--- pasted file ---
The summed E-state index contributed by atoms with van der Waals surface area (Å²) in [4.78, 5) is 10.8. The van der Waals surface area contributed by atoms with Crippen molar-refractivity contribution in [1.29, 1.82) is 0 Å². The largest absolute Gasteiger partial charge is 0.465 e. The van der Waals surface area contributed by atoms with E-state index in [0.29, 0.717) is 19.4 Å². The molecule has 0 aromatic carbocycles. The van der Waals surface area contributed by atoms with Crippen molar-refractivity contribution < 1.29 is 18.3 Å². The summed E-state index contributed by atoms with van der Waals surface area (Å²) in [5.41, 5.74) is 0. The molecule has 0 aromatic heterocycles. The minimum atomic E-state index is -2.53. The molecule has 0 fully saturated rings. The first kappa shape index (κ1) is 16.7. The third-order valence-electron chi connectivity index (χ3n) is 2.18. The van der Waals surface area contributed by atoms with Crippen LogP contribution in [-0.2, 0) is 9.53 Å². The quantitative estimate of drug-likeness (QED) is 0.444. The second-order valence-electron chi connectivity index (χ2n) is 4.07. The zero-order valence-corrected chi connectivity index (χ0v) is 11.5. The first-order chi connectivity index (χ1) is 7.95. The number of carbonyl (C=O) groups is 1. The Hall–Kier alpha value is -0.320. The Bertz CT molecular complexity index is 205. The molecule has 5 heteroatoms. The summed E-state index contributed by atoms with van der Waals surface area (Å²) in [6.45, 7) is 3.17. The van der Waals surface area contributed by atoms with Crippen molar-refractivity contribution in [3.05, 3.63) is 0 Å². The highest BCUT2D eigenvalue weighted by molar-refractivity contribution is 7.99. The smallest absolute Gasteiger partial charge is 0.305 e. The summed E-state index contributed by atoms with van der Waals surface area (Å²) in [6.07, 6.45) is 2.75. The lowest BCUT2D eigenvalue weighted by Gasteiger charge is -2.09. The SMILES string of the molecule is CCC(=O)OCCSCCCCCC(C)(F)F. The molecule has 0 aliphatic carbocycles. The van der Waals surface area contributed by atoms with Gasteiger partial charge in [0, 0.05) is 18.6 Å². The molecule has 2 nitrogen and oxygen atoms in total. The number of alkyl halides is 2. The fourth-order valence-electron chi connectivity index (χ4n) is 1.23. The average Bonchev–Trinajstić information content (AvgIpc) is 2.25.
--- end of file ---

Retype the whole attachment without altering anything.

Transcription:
The summed E-state index contributed by atoms with van der Waals surface area (Å²) in [4.78, 5) is 10.8. The van der Waals surface area contributed by atoms with Crippen molar-refractivity contribution in [1.29, 1.82) is 0 Å². The largest absolute Gasteiger partial charge is 0.465 e. The van der Waals surface area contributed by atoms with E-state index in [0.29, 0.717) is 19.4 Å². The molecule has 0 aromatic carbocycles. The van der Waals surface area contributed by atoms with Crippen molar-refractivity contribution < 1.29 is 18.3 Å². The summed E-state index contributed by atoms with van der Waals surface area (Å²) in [5.41, 5.74) is 0. The molecule has 0 aromatic heterocycles. The minimum atomic E-state index is -2.53. The molecule has 0 fully saturated rings. The first kappa shape index (κ1) is 16.7. The third-order valence-electron chi connectivity index (χ3n) is 2.18. The van der Waals surface area contributed by atoms with Crippen LogP contribution in [-0.2, 0) is 9.53 Å². The quantitative estimate of drug-likeness (QED) is 0.444. The second-order valence-electron chi connectivity index (χ2n) is 4.07. The zero-order valence-corrected chi connectivity index (χ0v) is 11.5. The first-order chi connectivity index (χ1) is 7.95. The number of carbonyl (C=O) groups is 1. The Hall–Kier alpha value is -0.320. The Bertz CT molecular complexity index is 205. The molecule has 5 heteroatoms. The summed E-state index contributed by atoms with van der Waals surface area (Å²) in [6.45, 7) is 3.17. The van der Waals surface area contributed by atoms with Crippen molar-refractivity contribution in [3.05, 3.63) is 0 Å². The highest BCUT2D eigenvalue weighted by molar-refractivity contribution is 7.99. The smallest absolute Gasteiger partial charge is 0.305 e. The summed E-state index contributed by atoms with van der Waals surface area (Å²) in [6.07, 6.45) is 2.75. The lowest BCUT2D eigenvalue weighted by Gasteiger charge is -2.09. The SMILES string of the molecule is CCC(=O)OCCSCCCCCC(C)(F)F. The molecule has 0 aliphatic carbocycles. The van der Waals surface area contributed by atoms with Gasteiger partial charge in [0, 0.05) is 18.6 Å². The molecule has 2 nitrogen and oxygen atoms in total. The number of alkyl halides is 2. The fourth-order valence-electron chi connectivity index (χ4n) is 1.23. The average Bonchev–Trinajstić information content (AvgIpc) is 2.25.